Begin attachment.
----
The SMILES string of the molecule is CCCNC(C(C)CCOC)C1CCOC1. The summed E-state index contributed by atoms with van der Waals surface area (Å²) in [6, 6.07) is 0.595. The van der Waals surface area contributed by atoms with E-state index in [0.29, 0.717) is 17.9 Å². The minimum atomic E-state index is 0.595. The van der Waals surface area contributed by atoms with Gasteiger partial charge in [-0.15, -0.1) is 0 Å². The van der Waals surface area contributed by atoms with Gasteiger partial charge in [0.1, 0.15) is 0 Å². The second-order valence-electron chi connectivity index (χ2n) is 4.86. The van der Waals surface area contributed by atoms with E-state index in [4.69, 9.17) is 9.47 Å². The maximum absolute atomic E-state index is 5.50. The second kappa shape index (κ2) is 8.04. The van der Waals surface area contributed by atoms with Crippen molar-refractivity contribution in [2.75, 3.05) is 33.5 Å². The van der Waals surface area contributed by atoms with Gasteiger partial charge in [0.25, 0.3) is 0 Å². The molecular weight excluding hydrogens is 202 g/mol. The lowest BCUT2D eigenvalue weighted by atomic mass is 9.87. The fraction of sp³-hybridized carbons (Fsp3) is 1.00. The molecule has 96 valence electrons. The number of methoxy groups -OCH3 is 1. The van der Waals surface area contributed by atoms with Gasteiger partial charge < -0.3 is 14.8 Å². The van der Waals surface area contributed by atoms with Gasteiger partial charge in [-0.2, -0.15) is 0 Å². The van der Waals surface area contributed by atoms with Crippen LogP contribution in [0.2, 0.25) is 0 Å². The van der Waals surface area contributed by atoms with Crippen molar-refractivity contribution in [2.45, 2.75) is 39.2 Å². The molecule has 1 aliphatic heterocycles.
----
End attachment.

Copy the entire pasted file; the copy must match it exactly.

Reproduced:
The SMILES string of the molecule is CCCNC(C(C)CCOC)C1CCOC1. The summed E-state index contributed by atoms with van der Waals surface area (Å²) in [6, 6.07) is 0.595. The van der Waals surface area contributed by atoms with E-state index in [0.29, 0.717) is 17.9 Å². The minimum atomic E-state index is 0.595. The van der Waals surface area contributed by atoms with Gasteiger partial charge in [-0.15, -0.1) is 0 Å². The van der Waals surface area contributed by atoms with Gasteiger partial charge in [0.1, 0.15) is 0 Å². The second-order valence-electron chi connectivity index (χ2n) is 4.86. The van der Waals surface area contributed by atoms with E-state index in [4.69, 9.17) is 9.47 Å². The maximum absolute atomic E-state index is 5.50. The second kappa shape index (κ2) is 8.04. The van der Waals surface area contributed by atoms with Crippen molar-refractivity contribution in [2.75, 3.05) is 33.5 Å². The van der Waals surface area contributed by atoms with Gasteiger partial charge in [0.25, 0.3) is 0 Å². The molecular weight excluding hydrogens is 202 g/mol. The lowest BCUT2D eigenvalue weighted by atomic mass is 9.87. The fraction of sp³-hybridized carbons (Fsp3) is 1.00. The molecule has 96 valence electrons. The number of methoxy groups -OCH3 is 1. The van der Waals surface area contributed by atoms with Gasteiger partial charge < -0.3 is 14.8 Å². The van der Waals surface area contributed by atoms with Gasteiger partial charge in [-0.2, -0.15) is 0 Å². The van der Waals surface area contributed by atoms with Crippen LogP contribution in [0.2, 0.25) is 0 Å². The van der Waals surface area contributed by atoms with Crippen molar-refractivity contribution in [2.45, 2.75) is 39.2 Å². The molecule has 1 aliphatic heterocycles.